The U.S. Isn’t Involved in the Middle East in Order to Support Israel. It Supports Israel because It’s Involved in the Middle East

In a public speech last week, as well as in his previous official statement on the American reaction to the murder of Jamal Khashoggi, President Trump cited the defense of Israel as a major reason for continued U.S. involvement in the Middle East. Eyal Zisser objects:

Israel has a true friend in the White House who is deeply committed to its security. But although this was certainly not the president’s intention, these statements should be a warning sign for Jerusalem. . . . [T]he winds of political division are now blowing through Washington. Democratic legislators attack longtime U.S. ally Saudi Arabia in an attempt to lay into Trump. Meanwhile, [some] on the Republican side continue to insist the U.S. adopt a policy more focused on internal affairs. Against the background of these attacks, the president chose to . . . explain that his foreign policy was aimed at protecting Israel. . . .

[But] the U.S. maintains a military presence in the Middle East not because of Israel but in order to protect its own national security. It was when the U.S. ignored the fact that al-Qaeda was establishing itself in Afghanistan that it found itself under attack by the organization in September 2001. A retreat to U.S. borders, then, does not guarantee immunity from the threat of terrorism and radical Islam. And if the United States considers itself to be a leading world power, it must necessarily intervene in overseas affairs.

It would be appropriate for Trump to emphasize that, unlike other U.S. allies such as Europe, Japan, and South Korea, Israel does not require the protection of American soldiers. It is capable of defending itself and even assisting in the promotion of U.S. interests in the region and throughout the world. That has always been Israel’s unique advantage, and it should be noted in the heated internal debate now under way in Washington over U.S. foreign policy and America’s role in the world.

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Read more at Israel Hayom

More about: Donald Trump, Israel & Zionism, U.S. Foreign policy, U.S. Politics, US-Israel relations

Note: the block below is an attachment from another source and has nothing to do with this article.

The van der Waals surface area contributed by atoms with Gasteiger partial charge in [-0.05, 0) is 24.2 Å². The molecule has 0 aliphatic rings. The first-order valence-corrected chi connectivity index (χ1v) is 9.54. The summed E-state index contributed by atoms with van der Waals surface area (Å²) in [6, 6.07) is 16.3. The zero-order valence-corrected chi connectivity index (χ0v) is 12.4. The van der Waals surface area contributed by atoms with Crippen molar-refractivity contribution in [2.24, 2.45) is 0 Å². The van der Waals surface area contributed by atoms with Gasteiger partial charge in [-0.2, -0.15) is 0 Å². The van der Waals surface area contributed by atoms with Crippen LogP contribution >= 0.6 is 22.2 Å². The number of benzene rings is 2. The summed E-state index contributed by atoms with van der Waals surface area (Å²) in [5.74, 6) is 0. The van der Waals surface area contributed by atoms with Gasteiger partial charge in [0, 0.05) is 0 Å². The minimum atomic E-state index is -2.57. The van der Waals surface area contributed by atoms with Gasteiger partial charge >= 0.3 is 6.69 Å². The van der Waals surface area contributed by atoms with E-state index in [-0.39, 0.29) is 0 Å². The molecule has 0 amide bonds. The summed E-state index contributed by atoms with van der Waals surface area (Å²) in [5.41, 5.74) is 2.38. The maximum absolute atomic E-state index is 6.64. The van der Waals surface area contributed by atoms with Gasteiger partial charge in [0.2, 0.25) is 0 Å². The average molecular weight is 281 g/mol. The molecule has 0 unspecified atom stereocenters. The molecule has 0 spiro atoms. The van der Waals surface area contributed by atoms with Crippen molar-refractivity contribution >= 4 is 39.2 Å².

Israel Should Try to Defang Hamas without Toppling It

Feb. 22 2019

For the time being, Hamas has chosen to avoid outright war with the Jewish state, but instead to apply sustained, low-intensity pressure through its weekly border riots and organizing terrorist cells in the West Bank. Yet it is simultaneously engaged in a major military build-up, which suggests that it has not entirely been deterred by the previous three Gaza wars. Yaakov Lappin considers Jerusalem’s options:

In recent years, the Israel Defense Force’s southern command, which is responsible for much of the war planning for Gaza, identified a long-term truce as the best of bad options for Israel. This is based on the understanding that an Israeli invasion of Gaza and subsequent destruction of the Hamas regime would leave Israel in the unenviable position of being directly in charge of some two-million mostly hostile Gazans. This could lead to an open-ended and draining military occupation. . . .

Alternatively, Israel could demolish the Hamas regime and leave Gaza, putting it on a fast track to a “Somalia model” of anarchy and violence. In that scenario, . . . multiple jihadist armed gangs lacking a central ruling structure would appear, and Israel would be unable to project its military might to any single “return address” in Gaza. This would result in a loss of Israel’s deterrent force on Gaza to keep the region calm. This scenario would be considerably worse than the current status quo.

But a third option, in between the options of leaving Gaza as it is and toppling Hamas in a future war, may exist. In this scenario, the IDF would decimate Hamas’s military wing in any future conflict but leave its political wing and police force in place. This would enable a rapid Israeli exit after a war, but avoid a Somalia-like fate for Gaza with its destructive implications for both Israelis and Gazans. . . .

On the one hand, Hamas’s police force is an intrinsic support system for Gaza’s terrorist-guerrilla forces. On the other hand, the police and domestic-security units play a genuine role in keeping order. Such forces have been used to repress Islamic State-affiliated cells that challenge Hamas’s rule. . . . Compared to the alternative scenarios of indefinite occupation or the “Somalia scenario,” a weakened Hamas might be the best and most realistic option.

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Read more at BESA Center

More about: Gaza Strip, Hamas, Israel & Zionism, Israeli Security